Perception Of Humans Lead To Efficiency Of Drugs
A new study has shown that a drug as normal and ordinary as placebo can be effective if the person who is administered the drug thinks that it is a different and expensive drug. It has been seen that irrespective of the fact that there is hardly any difference between generic and brand name drugs, a subject’s perception and/or expectations of a drug—based on its price–significantly influences a drug’s efficacy. The lead author of the study was Alberto J. Espay and he said, “Patients’ expectations play an important role in the effectiveness of their treatments, and the placebo effect has been well documented, especially in people with Parkinson’s disease. We wanted to see if the people’s perceptions of the cost of the drug they received would affect the placebo response.”
Study Was Carried out on Patients With Parkinson’s Disease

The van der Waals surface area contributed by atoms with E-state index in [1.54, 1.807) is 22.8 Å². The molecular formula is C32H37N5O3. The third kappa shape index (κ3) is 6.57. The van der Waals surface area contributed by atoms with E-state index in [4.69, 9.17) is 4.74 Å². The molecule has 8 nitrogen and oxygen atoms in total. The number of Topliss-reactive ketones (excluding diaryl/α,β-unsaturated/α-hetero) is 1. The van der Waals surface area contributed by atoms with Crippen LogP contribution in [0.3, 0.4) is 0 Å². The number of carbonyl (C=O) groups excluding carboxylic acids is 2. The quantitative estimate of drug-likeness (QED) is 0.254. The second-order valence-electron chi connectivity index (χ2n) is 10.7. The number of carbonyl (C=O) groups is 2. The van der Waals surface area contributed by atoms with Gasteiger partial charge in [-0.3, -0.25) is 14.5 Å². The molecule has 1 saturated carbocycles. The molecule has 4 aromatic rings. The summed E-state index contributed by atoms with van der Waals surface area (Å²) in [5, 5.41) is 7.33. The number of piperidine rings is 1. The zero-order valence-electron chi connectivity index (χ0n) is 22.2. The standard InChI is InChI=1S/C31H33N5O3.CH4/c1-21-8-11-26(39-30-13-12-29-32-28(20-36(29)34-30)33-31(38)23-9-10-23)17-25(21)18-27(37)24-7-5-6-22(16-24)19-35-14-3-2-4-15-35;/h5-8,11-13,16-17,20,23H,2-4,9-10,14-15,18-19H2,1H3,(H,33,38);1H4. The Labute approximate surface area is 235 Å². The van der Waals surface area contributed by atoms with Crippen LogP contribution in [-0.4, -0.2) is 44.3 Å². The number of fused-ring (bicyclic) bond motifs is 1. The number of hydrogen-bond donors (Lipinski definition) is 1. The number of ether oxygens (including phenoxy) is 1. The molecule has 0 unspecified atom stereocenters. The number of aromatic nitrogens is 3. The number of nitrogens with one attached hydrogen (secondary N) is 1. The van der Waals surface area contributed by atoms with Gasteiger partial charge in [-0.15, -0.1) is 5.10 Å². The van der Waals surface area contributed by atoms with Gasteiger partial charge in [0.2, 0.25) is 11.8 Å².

In the study, the patients’ with Parkinson’s disease were given two shots of a placebo that were just a saline solution. They were told that they were getting shots of two different but equally effective medications. The only difference between the drugs was that one drug cost “$100 per dose” and the other drug cost “$1,500 per dose.” It was seen that the so called expensive drug improved motor skills and minimized hand shaking among the Parkinson’s disease sufferers more effectively than the “cheap” placebo did.
Research May Help In Future Treatments
The researchers said that after the patients were told that truth, some of them said that they certainly felt better with the “expensive” treatment. Researchers are hopeful that this study and conclusion can be used by the doctors in future treatments in order to help the patients psychologically.